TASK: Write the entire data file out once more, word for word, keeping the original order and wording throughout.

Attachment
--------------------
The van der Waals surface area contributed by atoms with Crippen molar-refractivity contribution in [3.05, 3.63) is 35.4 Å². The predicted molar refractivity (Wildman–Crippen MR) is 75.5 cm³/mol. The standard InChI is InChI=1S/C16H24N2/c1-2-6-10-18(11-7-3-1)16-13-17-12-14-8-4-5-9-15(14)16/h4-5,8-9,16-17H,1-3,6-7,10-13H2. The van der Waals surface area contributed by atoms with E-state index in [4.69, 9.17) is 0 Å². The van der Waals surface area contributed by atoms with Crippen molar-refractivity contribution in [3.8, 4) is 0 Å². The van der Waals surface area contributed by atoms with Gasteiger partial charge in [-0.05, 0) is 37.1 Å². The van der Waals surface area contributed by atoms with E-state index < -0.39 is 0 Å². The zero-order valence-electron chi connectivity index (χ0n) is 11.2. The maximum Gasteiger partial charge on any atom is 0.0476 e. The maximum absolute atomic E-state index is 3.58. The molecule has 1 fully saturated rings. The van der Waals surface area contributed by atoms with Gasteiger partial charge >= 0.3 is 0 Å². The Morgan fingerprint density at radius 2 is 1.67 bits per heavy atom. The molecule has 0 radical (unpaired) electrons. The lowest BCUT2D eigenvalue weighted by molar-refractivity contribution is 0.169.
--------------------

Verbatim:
The van der Waals surface area contributed by atoms with Crippen molar-refractivity contribution in [3.05, 3.63) is 35.4 Å². The predicted molar refractivity (Wildman–Crippen MR) is 75.5 cm³/mol. The standard InChI is InChI=1S/C16H24N2/c1-2-6-10-18(11-7-3-1)16-13-17-12-14-8-4-5-9-15(14)16/h4-5,8-9,16-17H,1-3,6-7,10-13H2. The van der Waals surface area contributed by atoms with E-state index in [4.69, 9.17) is 0 Å². The van der Waals surface area contributed by atoms with Crippen molar-refractivity contribution in [3.8, 4) is 0 Å². The van der Waals surface area contributed by atoms with Gasteiger partial charge in [-0.05, 0) is 37.1 Å². The van der Waals surface area contributed by atoms with E-state index < -0.39 is 0 Å². The zero-order valence-electron chi connectivity index (χ0n) is 11.2. The maximum Gasteiger partial charge on any atom is 0.0476 e. The maximum absolute atomic E-state index is 3.58. The molecule has 1 fully saturated rings. The van der Waals surface area contributed by atoms with Gasteiger partial charge >= 0.3 is 0 Å². The Morgan fingerprint density at radius 2 is 1.67 bits per heavy atom. The molecule has 0 radical (unpaired) electrons. The lowest BCUT2D eigenvalue weighted by molar-refractivity contribution is 0.169.